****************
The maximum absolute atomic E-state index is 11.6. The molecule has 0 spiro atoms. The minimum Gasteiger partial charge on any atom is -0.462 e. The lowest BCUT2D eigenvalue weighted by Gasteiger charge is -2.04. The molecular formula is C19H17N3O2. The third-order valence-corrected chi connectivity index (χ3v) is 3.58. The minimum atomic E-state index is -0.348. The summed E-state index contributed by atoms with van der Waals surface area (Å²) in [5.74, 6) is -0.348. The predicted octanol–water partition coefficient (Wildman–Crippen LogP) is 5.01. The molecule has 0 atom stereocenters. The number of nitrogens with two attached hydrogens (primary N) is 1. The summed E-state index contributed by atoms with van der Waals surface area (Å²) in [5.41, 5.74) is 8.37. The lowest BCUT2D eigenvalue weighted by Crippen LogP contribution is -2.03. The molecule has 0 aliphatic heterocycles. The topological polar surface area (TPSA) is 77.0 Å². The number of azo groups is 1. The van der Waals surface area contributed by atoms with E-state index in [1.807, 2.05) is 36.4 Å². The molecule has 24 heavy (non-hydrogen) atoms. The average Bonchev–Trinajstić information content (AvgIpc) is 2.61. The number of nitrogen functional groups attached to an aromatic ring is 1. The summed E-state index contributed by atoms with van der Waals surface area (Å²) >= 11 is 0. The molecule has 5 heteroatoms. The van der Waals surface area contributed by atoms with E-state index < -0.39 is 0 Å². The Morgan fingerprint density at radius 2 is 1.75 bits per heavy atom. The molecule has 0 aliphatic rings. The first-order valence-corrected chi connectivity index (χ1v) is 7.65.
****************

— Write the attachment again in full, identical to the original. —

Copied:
The maximum absolute atomic E-state index is 11.6. The molecule has 0 spiro atoms. The minimum Gasteiger partial charge on any atom is -0.462 e. The lowest BCUT2D eigenvalue weighted by Gasteiger charge is -2.04. The molecular formula is C19H17N3O2. The third-order valence-corrected chi connectivity index (χ3v) is 3.58. The minimum atomic E-state index is -0.348. The summed E-state index contributed by atoms with van der Waals surface area (Å²) in [5.74, 6) is -0.348. The predicted octanol–water partition coefficient (Wildman–Crippen LogP) is 5.01. The molecule has 0 atom stereocenters. The number of nitrogens with two attached hydrogens (primary N) is 1. The summed E-state index contributed by atoms with van der Waals surface area (Å²) in [5.41, 5.74) is 8.37. The lowest BCUT2D eigenvalue weighted by Crippen LogP contribution is -2.03. The molecule has 0 aliphatic heterocycles. The topological polar surface area (TPSA) is 77.0 Å². The number of azo groups is 1. The van der Waals surface area contributed by atoms with E-state index in [1.807, 2.05) is 36.4 Å². The molecule has 24 heavy (non-hydrogen) atoms. The average Bonchev–Trinajstić information content (AvgIpc) is 2.61. The number of nitrogen functional groups attached to an aromatic ring is 1. The summed E-state index contributed by atoms with van der Waals surface area (Å²) >= 11 is 0. The molecule has 5 heteroatoms. The van der Waals surface area contributed by atoms with E-state index < -0.39 is 0 Å². The Morgan fingerprint density at radius 2 is 1.75 bits per heavy atom. The molecule has 0 aliphatic rings. The first-order valence-corrected chi connectivity index (χ1v) is 7.65.